Back to top

How to compare airline credit cards

There are dozens of airline credit cards to choose from. Choosing the right airline credit card is key to earning enough rewards to use for a free flight. Here are some factors to consider as you compare airline credit cards.

  • Airline. Choose a credit card affiliated with the airline you use for the majority of your flights. If you tend to fly on different airlines, a non-affiliated airline credit card is a better choice. That way, you can earn miles/points regardless of the airline that you use.
  • Signup bonus. Many airline credit cards offer a signup bonus to new cardholders who spend a certain amount of money on purchases within the first few months of having your credit card. Some airline credit cards have signup bonuses with enough rewards to pay for a free flight or automatically put you in the airline’s elite status tier for that calendar year.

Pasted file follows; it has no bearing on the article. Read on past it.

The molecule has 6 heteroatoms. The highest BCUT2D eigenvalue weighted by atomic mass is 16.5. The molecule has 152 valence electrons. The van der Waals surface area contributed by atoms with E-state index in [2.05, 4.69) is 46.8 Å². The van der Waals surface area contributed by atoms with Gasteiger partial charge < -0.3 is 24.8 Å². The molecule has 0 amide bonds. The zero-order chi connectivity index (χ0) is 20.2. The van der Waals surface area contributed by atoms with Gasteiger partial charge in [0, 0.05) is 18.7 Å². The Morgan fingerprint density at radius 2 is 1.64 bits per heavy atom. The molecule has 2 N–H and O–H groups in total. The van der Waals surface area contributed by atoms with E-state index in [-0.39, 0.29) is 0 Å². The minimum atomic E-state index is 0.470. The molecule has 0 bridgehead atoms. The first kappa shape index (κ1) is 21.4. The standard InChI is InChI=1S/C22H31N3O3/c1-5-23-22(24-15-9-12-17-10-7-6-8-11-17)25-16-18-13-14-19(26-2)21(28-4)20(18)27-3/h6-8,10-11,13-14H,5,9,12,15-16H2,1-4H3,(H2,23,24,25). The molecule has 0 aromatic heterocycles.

As well as the signup bonus itself, consider whether you can actually meet the spending requirements needed to earn the bonus. Don’t get in over your head; choose a credit card only if you currently spend enough money each month to meet the spending requirement.